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Around 65% hospital beds cater to 50% population of country

A Niti Aayog report has said that about 65 per cent of hospital beds in the country cater to almost 50 per cent of the population and stressed that the number of beds must be increased by at least 30 per cent to ensure equitable access to healthcare facilities for people.

In a report titled ‘Reimagining Healthcare in India through Blended Finance’, the Aayog further said India’s healthcare spending is least among BRICS countries.

“It is noteworthy that around 65 per cent of hospital beds in India cater to almost 50 per cent of the population concentrated in Uttar Pradesh, Maharashtra, Karnataka, Tamil Nadu, Telangana, West Bengal and Kerala,” the report said.

It added that the other 50 per cent of the country’s population living in the remaining 21 states and 8 Union Territories (UTs) has access to only 35 per cent of hospital beds.

“This indicates a need to grow hospitals beds by at least 30 per cent to ensure equitable access to healthcare for citizens in all parts of the country,” the report said.

Blended finance is an approach towards financing where catalytic funding from public and philanthropic sources is utilised to mobilise additional private sector investment to realize social goals and outcomes.

According to the report, the hospital sector in India accounts for 80 per cent of the total healthcare market.

“It was valued at USD 61.79 billion in FY17 and is expected to reach USD 132 billion by 2023, growing at a CAGR of 16-17 per cent” the report said.

Noting that health insurance contributes 20 per cent to the non-life insurance business, making it the second largest portfolio, it said. Pradhan Mantri Jan Arogya Yojana (PM-JAY) could increase the penetration of health insurance in India from 34 per cent to 50 per cent.

“This would, in turn, increase the demand for in-patient services,” the report observed.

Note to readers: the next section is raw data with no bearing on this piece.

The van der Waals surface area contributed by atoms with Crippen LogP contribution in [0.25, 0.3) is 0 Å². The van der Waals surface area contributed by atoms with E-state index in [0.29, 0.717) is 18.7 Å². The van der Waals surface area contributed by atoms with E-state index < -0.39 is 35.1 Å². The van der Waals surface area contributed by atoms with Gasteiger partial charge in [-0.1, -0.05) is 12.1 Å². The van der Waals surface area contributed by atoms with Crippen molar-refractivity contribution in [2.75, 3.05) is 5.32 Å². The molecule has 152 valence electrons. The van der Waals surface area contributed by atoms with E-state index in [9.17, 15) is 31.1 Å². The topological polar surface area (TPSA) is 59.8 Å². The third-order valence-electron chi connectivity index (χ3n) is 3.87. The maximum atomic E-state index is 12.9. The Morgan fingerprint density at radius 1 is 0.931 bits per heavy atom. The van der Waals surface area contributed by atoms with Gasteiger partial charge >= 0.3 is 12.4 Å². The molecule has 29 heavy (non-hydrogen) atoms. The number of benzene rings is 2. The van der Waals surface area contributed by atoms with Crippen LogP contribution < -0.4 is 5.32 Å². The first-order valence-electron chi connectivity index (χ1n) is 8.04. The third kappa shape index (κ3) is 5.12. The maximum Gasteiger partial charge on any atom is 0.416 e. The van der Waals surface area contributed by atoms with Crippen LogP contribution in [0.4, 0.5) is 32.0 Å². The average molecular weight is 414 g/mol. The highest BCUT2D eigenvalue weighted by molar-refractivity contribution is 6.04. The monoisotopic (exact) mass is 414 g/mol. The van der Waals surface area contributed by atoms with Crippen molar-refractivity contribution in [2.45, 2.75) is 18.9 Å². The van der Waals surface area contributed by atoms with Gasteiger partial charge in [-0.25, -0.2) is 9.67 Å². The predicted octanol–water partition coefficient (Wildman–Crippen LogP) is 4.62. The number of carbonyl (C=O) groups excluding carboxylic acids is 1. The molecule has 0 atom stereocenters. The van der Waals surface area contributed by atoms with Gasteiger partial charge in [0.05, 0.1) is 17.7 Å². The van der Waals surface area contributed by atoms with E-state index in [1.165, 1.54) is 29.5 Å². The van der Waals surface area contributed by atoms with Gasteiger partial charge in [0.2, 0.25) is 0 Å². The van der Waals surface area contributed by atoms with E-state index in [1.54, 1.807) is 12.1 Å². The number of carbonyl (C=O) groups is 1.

It noted the COVID-19 pandemic provided an impetus for the expansion of the home healthcare market in India and with social distancing as the new norm, telemedicine solutions are fast emerging as a convenient alternative.

“The market size for telemedicine in India (USD 830 million, as of 2019) is projected to increase to USD 5.5 billion by 2025, growing at a CAGR of 31 per cent during 2020-25,” the report said.

It pointed out that before COVID-19, it was estimated that over USD 500 billion of private capital must be mobilised annually to meet all of India’s sustainable development goals by 2030 and to address access, affordability, and quality healthcare, it is estimated that under a business-as-usual scenario USD 256 billion would be needed by 2034 to achieve sustainable development goals related to health.

“But with the adoption of new technologies and a focus on prevention and wellness, the funding requirement is estimated at USD 156 billion,” the report said.

It pointed out that India’s healthcare spending is 3.6 per cent of GDP, including out-of-pocket and public expenditure.

Observing that the combined total government expenditure of both central and state is 1.29 per cent of GDP, the report said India spends the least among BRICS countries.

Brazil spends the most (9.2 per cent), followed by South Africa (8.1 per cent), Russia (5.3 per cent) and China (5 per cent).

As per the latest estimates by the United Nations, nearly USD 3.9 trillion is needed to achieve the Sustainable Development Goals (SDGs) by 2030, more than double the current funding of USD 1.4 trillion dedicated towards SDGs from domestic and international sources. PTI

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